Curtis Publishing has a gallery of the 25 favorite Norman Rockwell covers of the Saturday Evening Post. I know many folks may think Rockwell was too sentimental or sappy, but I love his work. His technique is without compare and his vision of the world was amazing.
Also, people forget that Rockwell in his later years painted several anti-war paintings during the Vietnam era.
From NY Times:
- The Rising Career of a Young Director. No, Really Young. – a fascinating story on 12 year old documentary film director Chaille Stovall .
Here are a few quote that I thought were especially good…
Chaille’s wry commentary about the election process is interspersed with the interviews, which can be both tough and comic. Meeting Florida Governor Jeb Bush, he asks, “Are you jealous of your brother?” Christine Todd Whitman, then governor of New Jersey, is asked why there aren’t more women in the top levels of government. Other candidates are asked to explain the differences between Republicans and Democrats. . .
But Chaille was not satisfied with the opinions of candidates and television journalists. “Kids are out of the political loop,” he said, and he wanted to bring them in. During the Democratic convention in Los Angeles, Chaille and his crew attended an MTV “Rock the Vote” event at the House of Blues. He met Wilmer Valderrama, a star of “That 70’s Show,” a Fox sitcom popular with teenagers, who was exhorting young people to become more politically active. Chaille asked him point-blank, “Do you know who your local congressman is?” The actor did not. Within minutes, Democratic press aides evicted Chaille and his crew.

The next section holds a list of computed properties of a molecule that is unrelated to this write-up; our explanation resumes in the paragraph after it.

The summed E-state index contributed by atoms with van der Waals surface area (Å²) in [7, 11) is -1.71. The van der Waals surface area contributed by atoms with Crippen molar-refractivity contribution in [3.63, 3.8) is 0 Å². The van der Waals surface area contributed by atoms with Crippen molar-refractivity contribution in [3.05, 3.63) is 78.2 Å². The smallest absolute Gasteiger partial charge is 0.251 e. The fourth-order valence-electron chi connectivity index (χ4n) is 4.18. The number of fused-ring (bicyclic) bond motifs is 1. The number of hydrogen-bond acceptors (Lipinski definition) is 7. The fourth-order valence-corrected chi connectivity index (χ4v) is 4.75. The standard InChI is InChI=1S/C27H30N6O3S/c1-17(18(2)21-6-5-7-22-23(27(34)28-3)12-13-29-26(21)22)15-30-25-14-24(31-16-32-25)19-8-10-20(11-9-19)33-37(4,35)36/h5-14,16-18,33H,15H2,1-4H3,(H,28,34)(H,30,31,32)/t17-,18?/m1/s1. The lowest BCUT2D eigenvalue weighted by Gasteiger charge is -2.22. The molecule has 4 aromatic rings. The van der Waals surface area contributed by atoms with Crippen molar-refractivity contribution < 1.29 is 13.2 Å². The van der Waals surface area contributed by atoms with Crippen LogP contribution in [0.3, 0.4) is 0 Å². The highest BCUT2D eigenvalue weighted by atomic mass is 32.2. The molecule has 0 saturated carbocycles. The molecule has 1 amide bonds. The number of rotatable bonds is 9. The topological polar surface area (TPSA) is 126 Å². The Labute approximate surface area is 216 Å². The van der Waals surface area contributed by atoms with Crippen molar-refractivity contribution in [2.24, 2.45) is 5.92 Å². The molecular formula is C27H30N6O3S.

AT the Republican convention, Chaille ran into a young boy sporting pink hair and an earring. “Do you know the difference between a Democrat and a Republican?” Chaille asked. The boy’s retort, “I don’t care,” seemed to reflect the views of many young people.
“Most voters don’t know who their congressmen and senators are, don’t care and aren’t familiar with the issues,” Chaille said.
No less experienced an interviewer than Larry King, himself one of Chaille’s subjects, praised the young filmmaker’s approach. “I loved his whole attitude, his aggressiveness,” Mr. King said. “He came right up to me and said, `I’m a young kid, but I want to be like you, I want to do interviews.’ ”
Mr. King added: “When I was growing up in Brooklyn, I wanted to be a sports broadcaster. Chaille reminded me of my own early childhood when I practiced in front of a mirror broadcasting Dodger games. The kid is very professional and handles himself well. I don’t know if he’ll become a broadcaster, but whatever he chooses, he’ll succeed. He’s got half the battle licked: he goes to the hunt. The odds are, eventually, he’ll catch the fox and win big time.”